Location- Side of road
Distance Traveled Today- 45 miles
Distance Traveled Total- 1,345.1 miles
Weather/Temp- clear, 70s, 60s
Pain level- zero
Wildlife encounters- raccoon
Days without shower- 3
Days without laundry- 7
We all woke up to our shelters being covered in ice. My tarp in particular was nearly frozen solid and felt like it was going to break when I folded it up. It was probably 5 times heavier than it usually is.
Due to fire, the main CDT was still closed, forcing us to road walk (yet again!) another alternate. Unlike recent road walks, I actually really enjoyed this one. The alternate detour is 52 miles long, and would take us straight into Steamboat Springs, our first Colorado town.
We crossed into Colorado within the first hour of hiking this morning, and just like that we had 3 states down and two to go. It also signified the unofficial halfway point of the CDT. It felt good, but I’ll be honest, it was nowhere near as climactic as it was crossing into new states on the other two trails. Couldn’t tell you why.
As far as the road walk went, it was mundane like most road walks. Not a ton of views, no real wildlife (besides roadkill), and the not so uncommon vehicle speeding by and dusting you out. The first nearly 20 miles were all gravel and full of Aspens. The Aspens are my favorite tree of this trail by far, and now I’m finally getting to see their autumn colors; yellow, orange, red, and every shade between. They lined the road in their patchwork collage for most of the day, providing shade as well as wind protection.
When the gravel met asphalt, we turned onto state route 129, we still had 34 miles to get into Steamboat. At the 26 mile mark of the day, a little after 6 pm, we hit the small community of Hahns Peak. Here we found a pub where we gorged on pizza and wings until almost 8pm.
I got a little bit of a wild hair after the carb overdose and proposed we hike as much of the remaining 26 miles into Steamboat tonight. The weather was slated to deteriorate late tomorrow morning, so if we could get most of the miles done tonight while the weather was good, then tomorrow morning would be gravy. Puma and Red Bass were on board, but Funny Bone wanted to sleep and Stomper’s foot problems were too painful to add onto an already full day.
I can’t get over the generosity of the people in Colorado. Talk about an amazing first impression. Throughout the night, we had no less than ten people pull over to offer us rides, talk to us, or give us encouragement. It felt like the entire state was in our corner, pulling for us.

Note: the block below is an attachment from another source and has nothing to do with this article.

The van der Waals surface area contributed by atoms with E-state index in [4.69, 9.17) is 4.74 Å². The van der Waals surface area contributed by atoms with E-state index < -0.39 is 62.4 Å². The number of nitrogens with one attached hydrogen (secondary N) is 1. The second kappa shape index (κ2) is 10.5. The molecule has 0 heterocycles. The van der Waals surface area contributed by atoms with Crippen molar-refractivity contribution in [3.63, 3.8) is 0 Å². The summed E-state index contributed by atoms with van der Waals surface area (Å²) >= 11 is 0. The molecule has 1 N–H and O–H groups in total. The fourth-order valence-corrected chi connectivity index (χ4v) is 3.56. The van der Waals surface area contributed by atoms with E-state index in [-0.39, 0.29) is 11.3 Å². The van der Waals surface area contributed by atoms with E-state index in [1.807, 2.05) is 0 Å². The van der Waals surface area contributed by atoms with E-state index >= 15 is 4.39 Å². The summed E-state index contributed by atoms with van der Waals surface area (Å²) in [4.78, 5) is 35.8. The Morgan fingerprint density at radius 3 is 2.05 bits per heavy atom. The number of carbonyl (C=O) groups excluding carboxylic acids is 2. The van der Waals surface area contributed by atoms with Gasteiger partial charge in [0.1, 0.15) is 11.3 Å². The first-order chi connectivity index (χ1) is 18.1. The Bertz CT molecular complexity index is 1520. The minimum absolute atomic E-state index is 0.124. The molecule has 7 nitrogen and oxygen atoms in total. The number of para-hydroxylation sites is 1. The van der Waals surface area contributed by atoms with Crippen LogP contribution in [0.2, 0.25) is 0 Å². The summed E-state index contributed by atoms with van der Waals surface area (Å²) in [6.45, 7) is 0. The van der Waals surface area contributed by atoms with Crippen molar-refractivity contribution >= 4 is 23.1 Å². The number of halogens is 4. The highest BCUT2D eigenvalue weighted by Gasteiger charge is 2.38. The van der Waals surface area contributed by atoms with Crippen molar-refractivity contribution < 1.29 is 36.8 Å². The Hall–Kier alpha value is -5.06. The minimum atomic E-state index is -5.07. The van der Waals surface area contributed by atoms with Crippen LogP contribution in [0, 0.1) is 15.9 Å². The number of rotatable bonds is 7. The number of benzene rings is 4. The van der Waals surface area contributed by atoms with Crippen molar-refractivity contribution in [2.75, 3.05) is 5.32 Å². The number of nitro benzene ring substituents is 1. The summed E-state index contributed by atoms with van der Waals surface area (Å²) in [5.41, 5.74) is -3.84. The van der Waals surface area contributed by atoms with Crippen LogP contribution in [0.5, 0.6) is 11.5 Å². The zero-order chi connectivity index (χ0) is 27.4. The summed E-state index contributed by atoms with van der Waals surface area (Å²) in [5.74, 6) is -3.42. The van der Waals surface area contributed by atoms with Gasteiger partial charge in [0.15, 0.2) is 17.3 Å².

At around 11 pm we strolled into another small community named Clark. As we passed the only lodge named Glen Eden, we noticed the bar was still open through one of the windows. Might as well take advantage and warm our blood up a bit! But guess what!? After chatting with the owner for 5 minutes, he insisted our beer was free and that we needed more free alcohol in the form of some Jameson Whiskey shots. Colorado! You’re out doing yourself on the first day!
After half an hour we were back on the road, fading into the inky blackness with the milky way shining through a moon-less sky above. Elk bugled in the mountains around us all night long, providing an eerily surreal backdrop of sound.
We entertained ourselves by telling scary stories, which helped the extra slowed down time of after dark road miles catch back up to reality. At 2 am we were 7 miles out from Steamboat and had reached what appeared to be an empty lot on the side of the road. Deeming our night hike a major success, we bedded down for the rest of the evening. It won’t take much more than two hours to trek into town tomorrow; a leisurely day.
I’m digging Colorado a lot so far. At a glance I can see there will be a lot of Aspens, the people are overly friendly, and the Subaru outback/forrester are the unofficial state vehicles. Toyota 4runner taking a close second.
We put a pretty good dent in Colorado for our first day; 45 miles. I think it might behoove us if we did something like this every time we get a stretch of good weather. It’ll help offset the smaller bad weather days, as well as the bad weather zero days which are sure to come…